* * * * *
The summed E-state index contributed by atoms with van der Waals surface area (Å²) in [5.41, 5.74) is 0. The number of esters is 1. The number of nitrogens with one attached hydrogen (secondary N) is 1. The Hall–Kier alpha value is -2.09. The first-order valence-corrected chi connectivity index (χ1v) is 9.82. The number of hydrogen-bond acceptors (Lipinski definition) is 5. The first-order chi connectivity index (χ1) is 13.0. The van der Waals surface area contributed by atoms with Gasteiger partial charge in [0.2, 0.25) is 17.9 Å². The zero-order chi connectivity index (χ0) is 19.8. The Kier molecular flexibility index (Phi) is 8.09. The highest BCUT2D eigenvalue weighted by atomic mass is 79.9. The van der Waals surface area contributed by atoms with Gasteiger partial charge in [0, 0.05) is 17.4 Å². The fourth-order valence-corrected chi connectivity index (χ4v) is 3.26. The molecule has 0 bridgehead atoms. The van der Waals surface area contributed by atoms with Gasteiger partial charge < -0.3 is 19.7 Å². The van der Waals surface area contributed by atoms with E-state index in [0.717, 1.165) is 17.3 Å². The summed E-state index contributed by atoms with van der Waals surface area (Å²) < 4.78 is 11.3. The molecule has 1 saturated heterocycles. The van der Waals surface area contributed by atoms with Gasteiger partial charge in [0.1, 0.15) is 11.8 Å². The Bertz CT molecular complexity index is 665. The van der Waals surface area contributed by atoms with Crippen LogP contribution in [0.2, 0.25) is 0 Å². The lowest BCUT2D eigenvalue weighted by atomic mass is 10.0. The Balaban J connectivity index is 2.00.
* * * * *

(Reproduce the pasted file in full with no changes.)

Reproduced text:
The summed E-state index contributed by atoms with van der Waals surface area (Å²) in [5.41, 5.74) is 0. The number of esters is 1. The number of nitrogens with one attached hydrogen (secondary N) is 1. The Hall–Kier alpha value is -2.09. The first-order valence-corrected chi connectivity index (χ1v) is 9.82. The number of hydrogen-bond acceptors (Lipinski definition) is 5. The first-order chi connectivity index (χ1) is 13.0. The van der Waals surface area contributed by atoms with Gasteiger partial charge in [0.2, 0.25) is 17.9 Å². The zero-order chi connectivity index (χ0) is 19.8. The Kier molecular flexibility index (Phi) is 8.09. The highest BCUT2D eigenvalue weighted by atomic mass is 79.9. The van der Waals surface area contributed by atoms with Gasteiger partial charge in [0, 0.05) is 17.4 Å². The fourth-order valence-corrected chi connectivity index (χ4v) is 3.26. The molecule has 0 bridgehead atoms. The van der Waals surface area contributed by atoms with Gasteiger partial charge < -0.3 is 19.7 Å². The van der Waals surface area contributed by atoms with E-state index in [0.717, 1.165) is 17.3 Å². The summed E-state index contributed by atoms with van der Waals surface area (Å²) < 4.78 is 11.3. The molecule has 1 saturated heterocycles. The van der Waals surface area contributed by atoms with Gasteiger partial charge in [0.1, 0.15) is 11.8 Å². The Bertz CT molecular complexity index is 665. The van der Waals surface area contributed by atoms with Crippen LogP contribution in [0.2, 0.25) is 0 Å². The lowest BCUT2D eigenvalue weighted by atomic mass is 10.0. The Balaban J connectivity index is 2.00.